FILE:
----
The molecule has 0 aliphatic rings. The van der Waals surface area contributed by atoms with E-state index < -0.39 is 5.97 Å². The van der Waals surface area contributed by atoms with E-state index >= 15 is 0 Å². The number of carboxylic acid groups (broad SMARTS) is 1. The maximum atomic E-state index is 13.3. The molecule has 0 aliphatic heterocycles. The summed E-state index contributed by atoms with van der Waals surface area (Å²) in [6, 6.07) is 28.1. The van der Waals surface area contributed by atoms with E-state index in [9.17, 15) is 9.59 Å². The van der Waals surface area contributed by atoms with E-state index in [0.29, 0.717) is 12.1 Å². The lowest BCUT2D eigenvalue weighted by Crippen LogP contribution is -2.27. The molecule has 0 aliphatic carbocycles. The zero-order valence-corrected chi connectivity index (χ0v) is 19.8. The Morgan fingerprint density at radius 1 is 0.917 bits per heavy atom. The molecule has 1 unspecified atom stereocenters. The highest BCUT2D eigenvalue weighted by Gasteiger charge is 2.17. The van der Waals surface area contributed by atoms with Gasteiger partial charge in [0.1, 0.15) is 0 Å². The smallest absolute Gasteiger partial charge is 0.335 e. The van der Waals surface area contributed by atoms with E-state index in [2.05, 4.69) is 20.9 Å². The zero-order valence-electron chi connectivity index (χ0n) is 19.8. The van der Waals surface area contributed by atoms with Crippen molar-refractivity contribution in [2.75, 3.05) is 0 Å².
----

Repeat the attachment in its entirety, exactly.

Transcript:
The molecule has 0 aliphatic rings. The van der Waals surface area contributed by atoms with E-state index < -0.39 is 5.97 Å². The van der Waals surface area contributed by atoms with E-state index >= 15 is 0 Å². The number of carboxylic acid groups (broad SMARTS) is 1. The maximum atomic E-state index is 13.3. The molecule has 0 aliphatic heterocycles. The summed E-state index contributed by atoms with van der Waals surface area (Å²) in [6, 6.07) is 28.1. The van der Waals surface area contributed by atoms with E-state index in [9.17, 15) is 9.59 Å². The van der Waals surface area contributed by atoms with E-state index in [0.29, 0.717) is 12.1 Å². The lowest BCUT2D eigenvalue weighted by Crippen LogP contribution is -2.27. The molecule has 0 aliphatic carbocycles. The zero-order valence-corrected chi connectivity index (χ0v) is 19.8. The Morgan fingerprint density at radius 1 is 0.917 bits per heavy atom. The molecule has 1 unspecified atom stereocenters. The highest BCUT2D eigenvalue weighted by Gasteiger charge is 2.17. The van der Waals surface area contributed by atoms with Gasteiger partial charge in [0.1, 0.15) is 0 Å². The smallest absolute Gasteiger partial charge is 0.335 e. The van der Waals surface area contributed by atoms with E-state index in [2.05, 4.69) is 20.9 Å². The zero-order valence-electron chi connectivity index (χ0n) is 19.8. The van der Waals surface area contributed by atoms with Crippen molar-refractivity contribution in [2.75, 3.05) is 0 Å².